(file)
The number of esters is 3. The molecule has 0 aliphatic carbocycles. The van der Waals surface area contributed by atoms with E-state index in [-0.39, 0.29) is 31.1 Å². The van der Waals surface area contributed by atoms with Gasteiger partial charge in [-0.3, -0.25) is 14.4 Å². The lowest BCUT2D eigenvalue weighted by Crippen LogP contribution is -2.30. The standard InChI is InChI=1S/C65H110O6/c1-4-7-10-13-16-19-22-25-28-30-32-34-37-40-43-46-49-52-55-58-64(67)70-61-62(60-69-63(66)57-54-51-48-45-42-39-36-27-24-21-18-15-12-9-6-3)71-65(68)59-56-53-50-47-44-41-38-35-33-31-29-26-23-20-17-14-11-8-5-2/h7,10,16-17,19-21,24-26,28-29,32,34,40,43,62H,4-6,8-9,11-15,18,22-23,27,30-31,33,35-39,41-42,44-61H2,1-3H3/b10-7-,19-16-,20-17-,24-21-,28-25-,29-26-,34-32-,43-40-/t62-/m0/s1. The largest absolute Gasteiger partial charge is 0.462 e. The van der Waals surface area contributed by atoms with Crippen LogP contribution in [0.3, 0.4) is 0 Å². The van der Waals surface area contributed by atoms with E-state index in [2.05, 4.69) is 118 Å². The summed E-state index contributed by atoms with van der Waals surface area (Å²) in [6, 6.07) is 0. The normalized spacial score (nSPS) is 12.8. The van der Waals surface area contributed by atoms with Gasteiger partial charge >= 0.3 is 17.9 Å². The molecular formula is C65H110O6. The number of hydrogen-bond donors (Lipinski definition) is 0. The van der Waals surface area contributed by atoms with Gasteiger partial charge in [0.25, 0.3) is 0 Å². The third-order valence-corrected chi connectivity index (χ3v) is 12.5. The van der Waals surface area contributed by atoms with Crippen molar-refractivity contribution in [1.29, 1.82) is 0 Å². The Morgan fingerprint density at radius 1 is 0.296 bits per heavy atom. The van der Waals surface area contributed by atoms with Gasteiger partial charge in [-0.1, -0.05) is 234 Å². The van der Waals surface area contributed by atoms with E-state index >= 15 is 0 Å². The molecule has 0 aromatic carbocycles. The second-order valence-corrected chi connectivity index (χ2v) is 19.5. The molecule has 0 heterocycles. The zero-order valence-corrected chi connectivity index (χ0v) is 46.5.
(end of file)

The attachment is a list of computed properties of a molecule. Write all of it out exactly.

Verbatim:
The number of esters is 3. The molecule has 0 aliphatic carbocycles. The van der Waals surface area contributed by atoms with E-state index in [-0.39, 0.29) is 31.1 Å². The van der Waals surface area contributed by atoms with Gasteiger partial charge in [-0.3, -0.25) is 14.4 Å². The lowest BCUT2D eigenvalue weighted by Crippen LogP contribution is -2.30. The standard InChI is InChI=1S/C65H110O6/c1-4-7-10-13-16-19-22-25-28-30-32-34-37-40-43-46-49-52-55-58-64(67)70-61-62(60-69-63(66)57-54-51-48-45-42-39-36-27-24-21-18-15-12-9-6-3)71-65(68)59-56-53-50-47-44-41-38-35-33-31-29-26-23-20-17-14-11-8-5-2/h7,10,16-17,19-21,24-26,28-29,32,34,40,43,62H,4-6,8-9,11-15,18,22-23,27,30-31,33,35-39,41-42,44-61H2,1-3H3/b10-7-,19-16-,20-17-,24-21-,28-25-,29-26-,34-32-,43-40-/t62-/m0/s1. The largest absolute Gasteiger partial charge is 0.462 e. The van der Waals surface area contributed by atoms with Crippen LogP contribution in [0.3, 0.4) is 0 Å². The van der Waals surface area contributed by atoms with E-state index in [2.05, 4.69) is 118 Å². The summed E-state index contributed by atoms with van der Waals surface area (Å²) in [6, 6.07) is 0. The normalized spacial score (nSPS) is 12.8. The van der Waals surface area contributed by atoms with Gasteiger partial charge >= 0.3 is 17.9 Å². The molecular formula is C65H110O6. The number of hydrogen-bond donors (Lipinski definition) is 0. The van der Waals surface area contributed by atoms with Gasteiger partial charge in [0.25, 0.3) is 0 Å². The third-order valence-corrected chi connectivity index (χ3v) is 12.5. The van der Waals surface area contributed by atoms with Crippen molar-refractivity contribution in [1.29, 1.82) is 0 Å². The Morgan fingerprint density at radius 1 is 0.296 bits per heavy atom. The van der Waals surface area contributed by atoms with Gasteiger partial charge in [-0.1, -0.05) is 234 Å². The van der Waals surface area contributed by atoms with E-state index >= 15 is 0 Å². The molecule has 0 aromatic carbocycles. The second-order valence-corrected chi connectivity index (χ2v) is 19.5. The molecule has 0 heterocycles. The zero-order valence-corrected chi connectivity index (χ0v) is 46.5.